Public participation in planning in the UK: a review of the literature

Victoria Lawson, Ruchit Purohit, Flora Samuel, John Brennan, Lorraine Farrelly, Saul Golden, Mhairi McVicar

Research output: Book/ReportCommissioned report

Abstract / Description of output

Despite the fact that community participation is known to have major benefits in terms of resilience and
wellbeing (see for example Lewis et al, 2019) there is a general lack of ‘systematic empirical studies on how
public participation is practiced’ (Uittenbroek et al., 2019, p.16). Community Consultation for Quality of Life
(CCQOL) is an Arts and Humanities Research Council funded project that seeks to develop a Code of Conduct
for inclusive participatory planning. The first stage of the project is this systematic review of the literature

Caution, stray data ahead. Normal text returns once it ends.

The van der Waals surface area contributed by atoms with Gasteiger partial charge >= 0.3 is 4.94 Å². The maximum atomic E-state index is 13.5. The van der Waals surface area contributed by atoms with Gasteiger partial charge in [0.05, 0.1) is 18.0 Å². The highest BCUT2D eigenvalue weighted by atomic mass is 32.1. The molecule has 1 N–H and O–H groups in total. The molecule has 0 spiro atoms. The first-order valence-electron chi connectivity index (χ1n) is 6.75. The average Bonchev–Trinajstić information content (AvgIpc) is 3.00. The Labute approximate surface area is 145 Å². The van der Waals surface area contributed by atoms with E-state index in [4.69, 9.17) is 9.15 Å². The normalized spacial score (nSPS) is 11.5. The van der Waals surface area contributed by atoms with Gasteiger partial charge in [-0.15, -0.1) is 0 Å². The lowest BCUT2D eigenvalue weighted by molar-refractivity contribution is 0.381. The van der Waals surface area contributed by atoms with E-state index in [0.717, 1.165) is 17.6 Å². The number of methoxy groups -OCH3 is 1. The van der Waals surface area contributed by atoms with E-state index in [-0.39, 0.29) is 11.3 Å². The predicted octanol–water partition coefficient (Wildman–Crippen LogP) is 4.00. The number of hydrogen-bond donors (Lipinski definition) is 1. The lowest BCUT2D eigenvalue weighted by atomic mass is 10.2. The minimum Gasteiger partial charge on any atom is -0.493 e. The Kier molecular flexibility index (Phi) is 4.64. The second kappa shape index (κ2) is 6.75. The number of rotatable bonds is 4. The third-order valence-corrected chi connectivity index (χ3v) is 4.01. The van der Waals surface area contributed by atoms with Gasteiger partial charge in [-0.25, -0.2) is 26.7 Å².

on public participation, focusing on the UK since 2010. The review was guided by questions around how
community consultation could: (1) be made more impactful and effective across the diverse policy contexts of
the UK; (2) be made more representative and inclusive, including through e-participation; and (3) form a longterm project that fosters ongoing civic debate. While each of the devolved nations has a different approach
to planning and participation, summarised in Section 1, the main focus of this account is on England.
Original languageEnglish
Place of PublicationGlasgow
PublisherUK Collaborative Centre for Housing Evidence
Number of pages53
Publication statusPublished - 1 May 2022


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